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United Kingdom29 May 2008

Freelance journalist’s refusal to surrender material highlights need for more precision in laws on protection of sources

Reporters Without Borders called today for stronger and more precise legal protection for the confidentiality of journalists’ sources as the Greater Manchester police continued its attempts to get freelance journalist Shiv Malik to hand over his notes, recordings and lists of contacts for a forthcoming book about a former jihadist and radical Islamism in Britain.

After appealing against the “production order” he was served by the police in March under the Terrorism Act 2000, Malik appeared before the Royal Court of Justice on 21 and 22 May to defend his refusal to surrender the material. The court is expected to issue its decision in June.

When served with the same production order, Malik’s publisher, Constable and Robinson, simply handed over the latest draft of the book, to be called “Leaving Al-Qaeda : Inside the Mind of a British Jihadist.”

In the book, former jihadist Hassan Butt claims he was involved in terrorist activity including the bombing of the US consulate in Karachi in June 2002. Butt was arrested on 9 May at Manchester airport under the Terrorism Act but was freed 12 days later without being charged.

The Greater Manchester police served similar production orders on the BBC, CBS News, Prospect Magazine and the Sunday Times, which have also done stories on Butt. Like Malik, they also refused to comply. “Unless there are compelling reasons, the press should not be forced to turn over working notes,” CBS News vice president Linda Mason told the Washington Post on 21 May. “There’s nothing like that in this case.”

The appeals of these four news organisations were due to have been heard on 23 May, but were postponed pending the outcome of Malik’s appeal.

In a telephone conversation, Malik told Reporters Without Borders that his safety and that of his wife and sources could no longer be guaranteed if he was forced to surrender the requested material.

This case is not just about Malik and his book. It is one more example of how parts of the Terrorism Act 2000 are the incompatible with press freedom. Articles 19 and 38 of the act require any person in possession of information about terrorism and terrorist movements to communicate this information immediately to the police. Refusal to comply is a criminal act punishable by imprisonment.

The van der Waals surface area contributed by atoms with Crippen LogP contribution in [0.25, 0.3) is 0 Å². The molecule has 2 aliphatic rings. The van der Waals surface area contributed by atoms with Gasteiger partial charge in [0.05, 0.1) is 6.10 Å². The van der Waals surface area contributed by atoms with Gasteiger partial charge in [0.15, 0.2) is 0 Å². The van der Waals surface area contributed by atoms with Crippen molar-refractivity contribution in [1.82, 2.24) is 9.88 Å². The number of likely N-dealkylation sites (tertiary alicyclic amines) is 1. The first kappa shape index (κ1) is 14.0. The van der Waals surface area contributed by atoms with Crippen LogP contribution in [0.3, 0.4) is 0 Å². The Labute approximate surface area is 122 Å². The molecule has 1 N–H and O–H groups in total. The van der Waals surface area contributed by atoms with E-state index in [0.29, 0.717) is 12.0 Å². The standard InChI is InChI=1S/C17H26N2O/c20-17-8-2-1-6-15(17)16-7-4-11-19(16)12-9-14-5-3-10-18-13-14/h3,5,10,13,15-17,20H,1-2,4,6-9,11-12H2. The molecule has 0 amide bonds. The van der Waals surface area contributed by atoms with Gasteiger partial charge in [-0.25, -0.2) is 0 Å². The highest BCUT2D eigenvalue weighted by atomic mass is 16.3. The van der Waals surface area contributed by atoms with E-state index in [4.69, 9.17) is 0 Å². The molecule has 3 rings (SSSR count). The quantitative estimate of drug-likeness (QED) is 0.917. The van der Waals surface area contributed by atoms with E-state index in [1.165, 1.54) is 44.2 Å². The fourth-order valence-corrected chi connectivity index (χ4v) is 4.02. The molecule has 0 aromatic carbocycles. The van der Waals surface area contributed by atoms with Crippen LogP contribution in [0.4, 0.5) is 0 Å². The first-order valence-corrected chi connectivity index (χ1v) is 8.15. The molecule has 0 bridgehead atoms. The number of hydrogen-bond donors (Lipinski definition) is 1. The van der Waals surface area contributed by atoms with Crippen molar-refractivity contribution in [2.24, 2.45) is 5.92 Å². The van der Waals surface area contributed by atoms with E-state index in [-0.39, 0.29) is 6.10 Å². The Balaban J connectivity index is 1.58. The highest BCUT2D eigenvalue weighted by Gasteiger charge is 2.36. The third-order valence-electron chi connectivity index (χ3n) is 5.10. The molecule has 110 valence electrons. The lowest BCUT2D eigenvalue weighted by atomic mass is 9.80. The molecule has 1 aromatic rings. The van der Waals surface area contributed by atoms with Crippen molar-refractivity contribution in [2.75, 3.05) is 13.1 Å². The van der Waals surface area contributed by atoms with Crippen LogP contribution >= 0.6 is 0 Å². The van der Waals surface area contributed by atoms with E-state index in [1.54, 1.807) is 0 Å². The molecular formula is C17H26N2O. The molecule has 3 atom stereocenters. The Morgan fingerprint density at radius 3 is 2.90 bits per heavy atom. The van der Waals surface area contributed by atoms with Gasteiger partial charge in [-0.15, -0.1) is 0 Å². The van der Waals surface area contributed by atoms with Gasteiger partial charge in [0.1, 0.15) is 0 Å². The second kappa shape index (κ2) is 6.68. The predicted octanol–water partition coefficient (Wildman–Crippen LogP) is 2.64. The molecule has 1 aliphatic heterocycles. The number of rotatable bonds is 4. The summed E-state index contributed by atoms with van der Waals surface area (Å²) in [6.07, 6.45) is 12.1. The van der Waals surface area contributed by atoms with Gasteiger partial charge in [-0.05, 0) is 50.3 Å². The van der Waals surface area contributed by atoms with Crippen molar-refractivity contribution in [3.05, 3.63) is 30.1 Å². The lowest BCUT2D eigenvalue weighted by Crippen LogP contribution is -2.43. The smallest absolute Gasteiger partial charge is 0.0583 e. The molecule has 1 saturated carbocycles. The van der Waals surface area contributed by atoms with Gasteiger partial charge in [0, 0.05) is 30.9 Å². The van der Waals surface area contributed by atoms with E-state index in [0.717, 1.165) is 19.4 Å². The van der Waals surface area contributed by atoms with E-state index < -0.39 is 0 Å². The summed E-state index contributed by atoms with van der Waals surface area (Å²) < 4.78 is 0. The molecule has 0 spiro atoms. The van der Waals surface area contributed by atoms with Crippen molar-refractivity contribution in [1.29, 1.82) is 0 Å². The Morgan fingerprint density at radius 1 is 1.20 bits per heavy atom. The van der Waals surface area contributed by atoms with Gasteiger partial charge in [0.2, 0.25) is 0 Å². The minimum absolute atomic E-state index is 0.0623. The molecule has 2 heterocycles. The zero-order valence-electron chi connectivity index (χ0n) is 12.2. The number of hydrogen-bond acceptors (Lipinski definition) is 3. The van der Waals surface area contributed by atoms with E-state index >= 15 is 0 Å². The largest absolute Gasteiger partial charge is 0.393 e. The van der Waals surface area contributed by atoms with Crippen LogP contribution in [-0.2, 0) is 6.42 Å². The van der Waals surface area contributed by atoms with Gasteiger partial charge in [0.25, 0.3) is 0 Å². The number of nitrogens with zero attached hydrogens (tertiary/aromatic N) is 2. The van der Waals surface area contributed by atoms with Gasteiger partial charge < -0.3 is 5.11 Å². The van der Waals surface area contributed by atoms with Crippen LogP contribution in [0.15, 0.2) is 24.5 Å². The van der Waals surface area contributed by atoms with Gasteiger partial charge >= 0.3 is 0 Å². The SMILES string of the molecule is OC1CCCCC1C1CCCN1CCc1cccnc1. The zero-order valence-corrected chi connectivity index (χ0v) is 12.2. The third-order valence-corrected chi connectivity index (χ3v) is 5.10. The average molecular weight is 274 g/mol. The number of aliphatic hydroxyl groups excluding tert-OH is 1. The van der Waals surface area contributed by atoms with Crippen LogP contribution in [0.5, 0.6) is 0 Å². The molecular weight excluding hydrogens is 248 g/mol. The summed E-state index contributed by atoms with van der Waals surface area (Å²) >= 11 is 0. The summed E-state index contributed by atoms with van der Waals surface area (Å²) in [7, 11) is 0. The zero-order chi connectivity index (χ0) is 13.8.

In other words, anyone doing research into terrorism in Britain is supposed to pass on their information to the police as soon as they obtain it. If enforced, this would mean the end of investigative reporting on the subject.

“The European Court of Human Rights has issued several reminders of its commitment to the confidentiality of sources by condemning states that do not comply with this principle,” Reporters Without Borders said. “It is legitimate to combat terrorism but not at the expense of the equally legitimate right to the protection of sources, the cornerstone of a free and independent press.”

The press freedom organisation added : “This latest case highlights the growing need for more precision in the restrictions placed on the protection of the confidentiality of sources both in European Union member states and in other countries. We would like these restrictions to be better defined and more protective for journalists and their sources, as they are in Belgian law.”

Belgium’s law on the confidentiality of journalists’ sources says : “This confidentiality can be violated only at the request of a judge and only if the revelations of the sources in question are the only means to prevent the commission of crimes threatening the physical safety of one or more persons and only if, furthermore, this information is of crucial importance in preventing the commission of these crimes and no other means exists to obtain it.”

In a release on 14 May, Reporters Without Borders also voiced concern about certain provisions in a bill on the protection of the confidentiality of sources that had been submitted to the French parliament by the justice minister. It was approved by deputies on its first reading the next day.

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